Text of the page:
Unlike some other more complex aspects of business, the role of sales is simple; generate revenue. For a business owner to achieve this goal, a high-performing sales team must leverage its comprehensive understanding of customer needs and its mastery of the sales process to manage a pipeline of prospects and produce reliable revenue growth.
But while the role of sales is clear-cut, sales management is a more complicated process. Actually, we think of this as sales leadership, which we define as closely monitoring and measuring every salesperson’s aptitude for either supporting sales or doing the actual sales themselves. Effective sales leadership involves goal-setting, ongoing support and training, as well as refining sales strategy to meet ever-changing market conditions.
Unfortunately, businesses both large and small are challenged in their attempts to master the art of sales leadership. Teams are burdened with a lack of resources, ambiguous sales stages and milestones, contradictory guidance from both managers and executives, along with inadequate training and poor pipeline management.
Where Sales Leadership Comes In
The key responsibilities of sales leaders include:
- Crafting the best possible sales strategy
- Recruiting and retaining a skilled team
- Defining the best compensation plans, quotas and territories
- Setting appropriate projections
- Motivating individual salespeople and the sales team
- Resolving internal conflicts
- Coaching and training sales staff
- Managing CRM and other processes
A long and sometimes difficult list, to be sure. But that’s where effective leadership comes in.
Every salesperson—both veterans and rookies—can benefit from leadership and coaching. For newcomers, more hands-on guidance is often involved. This includes (but isn’t limited to) the following:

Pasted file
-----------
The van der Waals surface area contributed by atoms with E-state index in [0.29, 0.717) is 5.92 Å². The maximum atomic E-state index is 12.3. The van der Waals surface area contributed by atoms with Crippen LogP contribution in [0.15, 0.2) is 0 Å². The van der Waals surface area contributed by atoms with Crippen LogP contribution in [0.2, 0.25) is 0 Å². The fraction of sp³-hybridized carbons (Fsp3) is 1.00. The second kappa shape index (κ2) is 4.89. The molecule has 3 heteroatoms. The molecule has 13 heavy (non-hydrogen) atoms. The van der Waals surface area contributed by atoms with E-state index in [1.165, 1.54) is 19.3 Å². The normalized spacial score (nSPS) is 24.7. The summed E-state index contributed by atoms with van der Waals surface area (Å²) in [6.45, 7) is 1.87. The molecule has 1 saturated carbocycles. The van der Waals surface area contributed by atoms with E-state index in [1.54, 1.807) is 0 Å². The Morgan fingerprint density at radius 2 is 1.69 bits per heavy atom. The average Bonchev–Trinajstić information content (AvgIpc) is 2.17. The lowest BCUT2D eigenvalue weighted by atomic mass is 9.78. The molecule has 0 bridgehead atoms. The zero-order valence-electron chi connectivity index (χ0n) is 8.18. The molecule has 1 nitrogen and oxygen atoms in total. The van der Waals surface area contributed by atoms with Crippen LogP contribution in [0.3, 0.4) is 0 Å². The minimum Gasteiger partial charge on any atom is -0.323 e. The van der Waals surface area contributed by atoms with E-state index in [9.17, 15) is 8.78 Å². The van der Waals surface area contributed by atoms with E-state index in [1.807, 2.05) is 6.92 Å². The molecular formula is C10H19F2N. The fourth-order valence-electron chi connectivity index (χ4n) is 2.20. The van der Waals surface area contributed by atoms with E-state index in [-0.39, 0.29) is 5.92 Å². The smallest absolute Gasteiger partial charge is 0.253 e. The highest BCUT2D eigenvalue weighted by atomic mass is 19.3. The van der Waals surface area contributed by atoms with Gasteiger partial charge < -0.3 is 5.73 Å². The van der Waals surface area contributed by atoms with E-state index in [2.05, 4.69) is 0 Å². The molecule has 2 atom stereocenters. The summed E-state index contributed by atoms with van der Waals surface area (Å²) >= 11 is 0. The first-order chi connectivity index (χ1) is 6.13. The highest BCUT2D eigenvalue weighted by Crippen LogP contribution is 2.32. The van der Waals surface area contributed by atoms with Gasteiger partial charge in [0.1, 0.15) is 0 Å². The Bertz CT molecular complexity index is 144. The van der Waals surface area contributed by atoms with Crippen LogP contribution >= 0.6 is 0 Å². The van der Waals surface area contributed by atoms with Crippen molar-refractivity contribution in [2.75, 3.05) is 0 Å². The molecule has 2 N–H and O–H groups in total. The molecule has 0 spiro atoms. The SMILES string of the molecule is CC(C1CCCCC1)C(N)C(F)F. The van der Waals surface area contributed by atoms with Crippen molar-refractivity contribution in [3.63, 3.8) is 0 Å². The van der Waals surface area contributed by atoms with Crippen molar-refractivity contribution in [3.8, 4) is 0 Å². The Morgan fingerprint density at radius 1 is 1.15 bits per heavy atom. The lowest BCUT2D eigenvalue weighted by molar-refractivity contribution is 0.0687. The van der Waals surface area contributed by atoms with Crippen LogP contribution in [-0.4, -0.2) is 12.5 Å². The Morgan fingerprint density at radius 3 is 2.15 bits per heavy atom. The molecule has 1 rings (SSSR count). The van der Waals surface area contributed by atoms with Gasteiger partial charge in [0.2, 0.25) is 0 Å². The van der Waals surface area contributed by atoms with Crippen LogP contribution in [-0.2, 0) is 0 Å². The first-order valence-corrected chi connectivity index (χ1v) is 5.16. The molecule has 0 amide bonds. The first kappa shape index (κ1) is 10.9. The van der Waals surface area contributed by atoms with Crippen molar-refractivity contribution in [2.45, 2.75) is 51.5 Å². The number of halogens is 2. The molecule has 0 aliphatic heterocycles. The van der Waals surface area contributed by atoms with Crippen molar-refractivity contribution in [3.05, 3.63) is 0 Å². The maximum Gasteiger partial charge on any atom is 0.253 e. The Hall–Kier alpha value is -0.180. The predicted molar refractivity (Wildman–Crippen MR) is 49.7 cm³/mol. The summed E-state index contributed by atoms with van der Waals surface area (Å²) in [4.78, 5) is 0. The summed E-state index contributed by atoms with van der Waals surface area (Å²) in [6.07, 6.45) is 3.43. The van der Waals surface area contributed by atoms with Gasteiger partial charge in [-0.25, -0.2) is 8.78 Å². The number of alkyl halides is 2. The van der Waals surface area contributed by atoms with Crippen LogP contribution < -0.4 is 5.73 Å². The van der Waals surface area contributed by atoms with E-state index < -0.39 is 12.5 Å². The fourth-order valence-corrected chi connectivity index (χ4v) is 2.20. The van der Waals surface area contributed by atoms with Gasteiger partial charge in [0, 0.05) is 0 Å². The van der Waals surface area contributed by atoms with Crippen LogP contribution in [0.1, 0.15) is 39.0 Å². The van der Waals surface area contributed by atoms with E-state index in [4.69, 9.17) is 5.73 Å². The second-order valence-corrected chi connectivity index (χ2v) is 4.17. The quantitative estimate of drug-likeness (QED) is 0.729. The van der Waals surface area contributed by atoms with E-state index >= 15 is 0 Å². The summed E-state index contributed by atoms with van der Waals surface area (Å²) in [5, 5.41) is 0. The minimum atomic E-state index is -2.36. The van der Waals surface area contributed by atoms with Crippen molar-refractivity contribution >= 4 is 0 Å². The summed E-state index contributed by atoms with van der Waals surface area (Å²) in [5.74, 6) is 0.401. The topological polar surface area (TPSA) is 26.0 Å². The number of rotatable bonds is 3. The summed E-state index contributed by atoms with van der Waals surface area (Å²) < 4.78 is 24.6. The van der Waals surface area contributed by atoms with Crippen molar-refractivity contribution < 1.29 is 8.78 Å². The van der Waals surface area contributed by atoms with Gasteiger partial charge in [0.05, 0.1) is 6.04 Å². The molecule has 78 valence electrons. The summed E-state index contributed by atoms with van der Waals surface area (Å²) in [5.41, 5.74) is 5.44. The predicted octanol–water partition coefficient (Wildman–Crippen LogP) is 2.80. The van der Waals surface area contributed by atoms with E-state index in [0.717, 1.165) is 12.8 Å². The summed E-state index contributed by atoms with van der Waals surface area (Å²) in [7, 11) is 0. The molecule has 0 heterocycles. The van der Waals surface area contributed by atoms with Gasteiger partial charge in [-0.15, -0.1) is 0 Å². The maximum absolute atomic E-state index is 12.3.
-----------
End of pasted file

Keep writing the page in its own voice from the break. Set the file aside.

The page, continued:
The Socratic method – Teaching a salesperson to ask the right questions of prospects and then practicing the skill of active listening. What prospective customers have to say is far more important than a sales rep’s ability to rattle off a laundry list of product features, which may not address the prospect’s real needs. Those can only be uncovered through a series of focused questions and listening closely to the answers.
Role-playing – Conducting an “imaginary” conversation with a team member who plays the role of the prospect. The salesperson offers his or her elevator pitch, tries to schedule a meeting (or meet some other sales call goal), while encountering the possible range of objections they might encounter in real life. As a result of effective role-playing, the salesperson will be able to respond to virtually any question, complaint or concern a prospective customer might raise.
For veteran sales staff, coaching often entails getting out of their way and not micromanaging their style and tactics. The focus instead is on finding out what additional resources these seasoned pros need to do their jobs, and making sure they have those resources.
When sales fall flat, a sales leader must uncover the source of the problem, whether it involves poor skills on the salesperson’s part, or a deeper issue like poor product quality, non-competitive pricing, delays in delivery or customer service, etc. A sales leader must be adept at communicating with other departments within the organization, isolating where the problem lies and coming up with a viable solution.
Effective sales leadership drives better results, which means more revenue for your business. It’s well worth committing all the time, training and resources needed to achieve the goal. In fact, your business depends on it.
Listen to the Catapult Business Growth Podcast: E003: Stop Managing and Start Leading